Part 22 (Escape from the Soviets)
Preparing to Leave
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For the first time in my life I was experiencing democracy at work. There were four political parties (Czechoslovakia was a democracy until a communist coup in February 1948). We were taught democratic principles and had mock elections in school. In the spring of 1947 it was obvious that the centrist party was by far the most popular. At that time I also knew that we would be leaving in August, but I had to keep it a secret so my school friends didn’t know I was saying my final goodbye at the end of the term. I felt sad and elated at the same time.
During this time my father was going through legal channels to obtain permission to emigrate to the America. My uncle was sending us packages which was helpful because food was still scarce. We were able to exchange coffee for meat and flour. Vegetables were available from local farms – Prague’s vegetable markets were wonderful.
To immigrate to the the US we went through legitimate sources with my uncle and we came under the quota system. The Russian quota was not used very much because the Soviets were not letting people out. Everything was legalized in Washington. My uncle had friends in Washington and they were helpful, but we came the old fashioned way – the way immigrants were allowed in back then. At that time they didn’t give you any special status if you were political refugees or anything else.
So we used all the correct channels. The only thing that was not exactly correct was my false birth certificate, but I was not of age yet anyway so it didn’t really matter. I was coming with my parents. But to get out from under the Soviets we had to hide the fact that we were originally Soviet citizens. We said we didn’t have a citizenship of any kind.
And they were disorganized enough so that you could get away with it?
Yeah. My parents had false papers and I had the papers stating I was born in Poland. I don’t know where they got them. They did not tell me much about these things except for the things I was supposed to say, because the fewer things that people knew, the better. And when they came here they didn’t even want to think about it.
Also it was hard to get a passage. We were with the first civil passengers on Queen Mary after the war. It carried troops during the war.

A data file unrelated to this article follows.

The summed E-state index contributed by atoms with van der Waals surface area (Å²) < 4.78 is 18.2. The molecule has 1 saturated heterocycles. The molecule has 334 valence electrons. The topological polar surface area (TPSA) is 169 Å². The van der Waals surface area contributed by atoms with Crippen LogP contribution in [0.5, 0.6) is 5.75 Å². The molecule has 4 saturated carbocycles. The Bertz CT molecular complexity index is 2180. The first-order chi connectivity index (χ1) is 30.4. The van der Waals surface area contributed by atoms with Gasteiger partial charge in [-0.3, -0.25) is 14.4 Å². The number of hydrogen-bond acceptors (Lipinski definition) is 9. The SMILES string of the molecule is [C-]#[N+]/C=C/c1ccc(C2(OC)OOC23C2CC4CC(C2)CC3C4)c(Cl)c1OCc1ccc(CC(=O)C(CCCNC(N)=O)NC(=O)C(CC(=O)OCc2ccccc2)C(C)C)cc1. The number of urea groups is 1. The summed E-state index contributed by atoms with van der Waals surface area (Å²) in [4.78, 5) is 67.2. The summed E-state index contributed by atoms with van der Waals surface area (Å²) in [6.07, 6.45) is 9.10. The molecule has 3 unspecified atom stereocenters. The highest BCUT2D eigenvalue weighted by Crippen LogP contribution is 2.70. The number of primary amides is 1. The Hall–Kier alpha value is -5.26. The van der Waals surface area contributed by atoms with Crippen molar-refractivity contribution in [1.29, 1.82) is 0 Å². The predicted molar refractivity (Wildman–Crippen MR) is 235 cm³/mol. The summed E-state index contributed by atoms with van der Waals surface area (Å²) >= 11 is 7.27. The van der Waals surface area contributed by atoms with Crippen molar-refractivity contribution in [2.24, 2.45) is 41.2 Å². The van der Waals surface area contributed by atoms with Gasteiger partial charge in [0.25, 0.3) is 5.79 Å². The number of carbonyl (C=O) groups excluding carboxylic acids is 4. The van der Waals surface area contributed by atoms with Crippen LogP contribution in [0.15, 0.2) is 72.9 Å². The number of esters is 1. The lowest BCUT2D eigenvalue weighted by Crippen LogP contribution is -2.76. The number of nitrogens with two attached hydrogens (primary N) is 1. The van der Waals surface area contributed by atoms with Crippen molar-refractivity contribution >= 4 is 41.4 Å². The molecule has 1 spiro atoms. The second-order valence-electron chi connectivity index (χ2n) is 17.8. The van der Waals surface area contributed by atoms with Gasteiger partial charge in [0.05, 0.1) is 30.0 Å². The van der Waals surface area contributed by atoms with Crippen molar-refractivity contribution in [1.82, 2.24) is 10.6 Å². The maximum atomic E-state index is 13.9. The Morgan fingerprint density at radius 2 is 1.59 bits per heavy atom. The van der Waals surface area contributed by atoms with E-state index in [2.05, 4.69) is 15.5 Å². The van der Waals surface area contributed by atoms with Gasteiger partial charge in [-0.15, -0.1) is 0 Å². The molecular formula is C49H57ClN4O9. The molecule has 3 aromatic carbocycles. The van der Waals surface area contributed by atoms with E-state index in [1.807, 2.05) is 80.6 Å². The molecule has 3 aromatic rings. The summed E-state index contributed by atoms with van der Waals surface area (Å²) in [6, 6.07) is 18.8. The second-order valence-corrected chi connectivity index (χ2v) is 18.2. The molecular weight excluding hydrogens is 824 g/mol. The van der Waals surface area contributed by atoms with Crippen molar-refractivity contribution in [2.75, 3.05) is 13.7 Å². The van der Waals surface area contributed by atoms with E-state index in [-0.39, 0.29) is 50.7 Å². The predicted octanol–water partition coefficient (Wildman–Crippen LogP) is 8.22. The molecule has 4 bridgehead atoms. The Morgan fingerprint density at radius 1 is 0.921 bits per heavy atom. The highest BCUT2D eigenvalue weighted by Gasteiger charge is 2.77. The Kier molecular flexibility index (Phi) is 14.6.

So you had the tickets for the voyage before you left Prague?
You had to have the tickets for the voyage before you left Prague and you didn’t leave on your own. There was a whole bunch of immigrants that traveled as a group. And my father was able to arrange a trip to Paris ahead of the group because he wanted to spend a few days in Paris. With the group you stop one day in Paris and then you cross the channel and you stop one day in London – or two days in London – something like that. And then you went to Southhampton and sailed from Southhampton.
So you got out by having false Polish documents?
Only me. My parents didn’t have that. We had some influential friends in the Czech government and they gave us some kind of document to cross the border [between the Soviet and U.S.A. occupation zones]. And we still held our breathe till we got into the American sector in Pilsen. Once we got out from under Soviet occupation we heaved a sigh of relief. We had all of the correct documents for the United States, we had our passage paid for and everything. My uncle paid for the passage.
We gave the key of our apartment to the friends who had helped us and left them most of our possessions. Our neighbors didn’t even know that we were leaving for good. Only our close friends knew about it.
And you could leave because the Soviets were not controlling Czechoslovakia too strictly?
Czechoslovakia had occupational forces and some of them were Americans but they were only in the south. The rest of the country was occupied by the Soviet troops. Prague was under the Soviets, but the Czechs had their own civil government.
Soviet troops claimed that they liberated the country and they were letting the people govern themselves. The Soviets sent a few NKVD people and that one kicked the bucket because he was a drunkard and then they didn’t bother us anymore. The people who came and registered displaced citizens — who knows what they did with the documents. We had other friends from the Soviet Union there and they were still there when we left. Maybe they had to leave later.
Three months after we left, the communists took over the Czech government. During this time we were corresponding with one of our friends. In the very first letter we read that three days after we left, the NKVD came to arrest my father. So luck was with us again. All three of us survived and were on the deck of the RMS Queen Mary at 5am on August 1947 looking at the Statue of Liberty.
The Immigration Act of 1924 stopped immigration from Asia and set quotas on the number of immigrants coming into the United States from various countries. To reduce the the number of immigrants from Southern and Eastern Europe, quotas for those countries were set at 2% of the US population from those countries in 1890 (when those populations were still small).
Source Wikipedia article, Immigration Act of 1924
Elated immigrants arriving in New York Harbor. The ship is not the RMS Queen Mary. Source: Click here.
This document refers to Rena’s birthplace as “Przemysl, Polish district”. A rough translation of the pertinent parts is below. Providing this documents was one of the many steps in obtaining a travel visa.
National Security Directorate in Prague, March, 1 1946
Miss Ariadna Shugaevsky,
apartment in Prague XII., Manesova 44
born on March 8,.1930 in Przemysl, Polish district
this certificate is issued as a document to the US visa office which certifies that police records do not contain any penalties